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Team Zoot Athlete - Jason Horne

Team Zoot Athlete - Jason Horne


With the racing scene being a little lean this year, even non-existent, there has been plenty of time to reflect.

A little over 10 years ago, in the solitude of a quiet basement bathroom at work, I found a copy of Triathlete magazine with our marketing director’s name on it.  I found an article within, that instantaneously became confusing as I read terms like IM, 70.3, T1, T2, Sprint, and OLY.  Being a runner first, and a cyclist second, I was captivated by speed laces and sockless shoes, and the claim that you could run out of the water, onto the bike, and on to the run without blisters…or so it was claimed. 

I found myself visiting the basement each day wanting to read another article.  I became hooked.  Except for the swimming in open water part.  I was terrified.  The thought of nearby murky reservoirs and not being able to see all the dead bodies below was not something I was interested in.  And ocean swims?  Yeah right…the ocean is where Jaws lives.  Eventually, I accepted the fact that triathlon was something I needed to try, and the terror of the swim was something I needed to overcome.

Being a husband and father, I decided I should probably start with my family physician.  I didn’t start triathlon at age 10, so I figured the ask a doctor before disclaimer you find on the label of an aspirin bottle was applicable in this situation.  We engaged in small talk, he told me I appeared to be eating and living right and then I told him my latest ambition – he looked up from his readers, set down his stethoscope and rolled his little wheeled doctor stool closer to me.  I thought he was going to tell me he had heard something in my breathing while moving the ice cold disc from the stethoscope across my naked back.  As I sat there, shirt off, with goosebumps…he got real serious.  He told me he had known a couple triathletes…and that it becomes an addiction, and that both athlete’s marriages had ended in divorce.  Most likely from the strain of long hours of training, racing, etc.  He made me promise before I left his examination room that I’d talk to my wife first.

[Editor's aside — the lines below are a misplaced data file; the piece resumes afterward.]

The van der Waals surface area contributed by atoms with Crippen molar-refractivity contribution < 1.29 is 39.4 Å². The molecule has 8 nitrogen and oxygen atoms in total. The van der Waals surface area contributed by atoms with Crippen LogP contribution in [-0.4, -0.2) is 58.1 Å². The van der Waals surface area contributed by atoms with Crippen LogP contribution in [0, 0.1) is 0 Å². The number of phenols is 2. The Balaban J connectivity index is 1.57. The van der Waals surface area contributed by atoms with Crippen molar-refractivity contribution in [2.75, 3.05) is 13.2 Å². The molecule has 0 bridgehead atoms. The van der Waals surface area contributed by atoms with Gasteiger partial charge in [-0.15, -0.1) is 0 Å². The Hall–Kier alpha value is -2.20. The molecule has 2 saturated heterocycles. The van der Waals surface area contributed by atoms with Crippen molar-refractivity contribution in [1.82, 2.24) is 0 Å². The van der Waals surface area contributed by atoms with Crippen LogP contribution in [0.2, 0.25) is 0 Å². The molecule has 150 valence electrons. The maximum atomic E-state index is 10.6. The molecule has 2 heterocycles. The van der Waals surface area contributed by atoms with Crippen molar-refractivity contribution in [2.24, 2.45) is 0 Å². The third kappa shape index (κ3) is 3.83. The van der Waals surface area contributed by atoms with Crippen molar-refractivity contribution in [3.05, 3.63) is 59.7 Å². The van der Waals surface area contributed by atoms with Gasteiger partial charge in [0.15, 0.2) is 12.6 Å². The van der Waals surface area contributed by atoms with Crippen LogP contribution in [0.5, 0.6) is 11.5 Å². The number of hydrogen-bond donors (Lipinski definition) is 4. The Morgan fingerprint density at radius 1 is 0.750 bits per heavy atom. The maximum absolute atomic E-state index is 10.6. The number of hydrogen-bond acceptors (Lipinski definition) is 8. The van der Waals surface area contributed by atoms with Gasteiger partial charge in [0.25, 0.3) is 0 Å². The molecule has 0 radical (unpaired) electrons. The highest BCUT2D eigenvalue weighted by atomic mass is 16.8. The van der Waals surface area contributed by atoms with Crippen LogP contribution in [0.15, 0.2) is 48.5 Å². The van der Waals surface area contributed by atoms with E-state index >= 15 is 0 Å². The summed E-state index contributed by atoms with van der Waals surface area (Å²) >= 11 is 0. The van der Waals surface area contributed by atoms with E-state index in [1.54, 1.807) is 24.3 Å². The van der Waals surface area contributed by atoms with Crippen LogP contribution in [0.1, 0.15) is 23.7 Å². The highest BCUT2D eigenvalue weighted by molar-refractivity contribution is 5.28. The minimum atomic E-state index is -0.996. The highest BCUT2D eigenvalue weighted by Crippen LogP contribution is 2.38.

As I drove home, I was scratching my head.  I had hobbies and my wife seemed completely ok with them.  I was a rock climber, a snowboarder, I frequented the local gym, I went on long runs and long rides and my wife had never once complained.  But the more I read that issue of Triathlete, and learned of the dedication and time commitment of triathletes,  and the more I thought about the look on my doctor’s face, his concern, and experiences he shared with me…I knew I needed her approval.

My game plan was simple.  I’m a morning person, my wife is night owl.  I would promise to do all of my workouts in the morning, and leave evenings open for family time; same on Saturdays with the addition of late mornings and early afternoons for “chores” in and around the house.  And I’d take Sundays off completely.  After a lengthy explanation of what triathlon was, and reading countless highlighted sentences and paragraphs I had marked excitedly in that copy Triathlete, she said, go for it.  And I did.

Fast forward 10yrs.  I’ve kept true to my promise.  And in that time, my wife and my kids have all competed in at least one triathlon.  We’ve enjoyed Race-cations in Hawaii, Florida, California, as well as races a little closer to home.  We look forward to more Race-cations in 2021, hopefully, after the pandemic slows down or bugs out completely.  I hope to continue training/racing for another 10 years…even more.  My schedule will not change – and neither will that promise I made 10 years ago. 

Make a plan, put those who matter first, stick to the plan, and enjoy the journey and the memories that will unfold, together.  

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